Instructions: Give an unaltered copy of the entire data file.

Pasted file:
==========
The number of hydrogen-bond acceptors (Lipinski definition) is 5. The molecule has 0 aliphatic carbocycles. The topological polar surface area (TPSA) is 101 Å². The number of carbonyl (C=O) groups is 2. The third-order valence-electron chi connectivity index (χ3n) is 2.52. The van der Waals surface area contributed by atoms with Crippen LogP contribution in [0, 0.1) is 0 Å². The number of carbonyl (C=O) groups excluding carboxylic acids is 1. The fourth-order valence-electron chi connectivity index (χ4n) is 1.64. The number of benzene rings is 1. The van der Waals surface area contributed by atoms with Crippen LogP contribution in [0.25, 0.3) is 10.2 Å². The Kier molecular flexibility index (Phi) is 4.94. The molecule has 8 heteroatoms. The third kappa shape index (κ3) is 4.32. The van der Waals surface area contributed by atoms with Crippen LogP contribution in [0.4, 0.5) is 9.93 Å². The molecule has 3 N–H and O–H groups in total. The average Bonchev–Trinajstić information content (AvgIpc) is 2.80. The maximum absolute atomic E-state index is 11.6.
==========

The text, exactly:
The number of hydrogen-bond acceptors (Lipinski definition) is 5. The molecule has 0 aliphatic carbocycles. The topological polar surface area (TPSA) is 101 Å². The number of carbonyl (C=O) groups is 2. The third-order valence-electron chi connectivity index (χ3n) is 2.52. The van der Waals surface area contributed by atoms with Crippen LogP contribution in [0, 0.1) is 0 Å². The number of carbonyl (C=O) groups excluding carboxylic acids is 1. The fourth-order valence-electron chi connectivity index (χ4n) is 1.64. The number of benzene rings is 1. The van der Waals surface area contributed by atoms with Crippen LogP contribution in [0.25, 0.3) is 10.2 Å². The Kier molecular flexibility index (Phi) is 4.94. The molecule has 8 heteroatoms. The third kappa shape index (κ3) is 4.32. The van der Waals surface area contributed by atoms with Crippen LogP contribution in [0.4, 0.5) is 9.93 Å². The molecule has 3 N–H and O–H groups in total. The average Bonchev–Trinajstić information content (AvgIpc) is 2.80. The maximum absolute atomic E-state index is 11.6.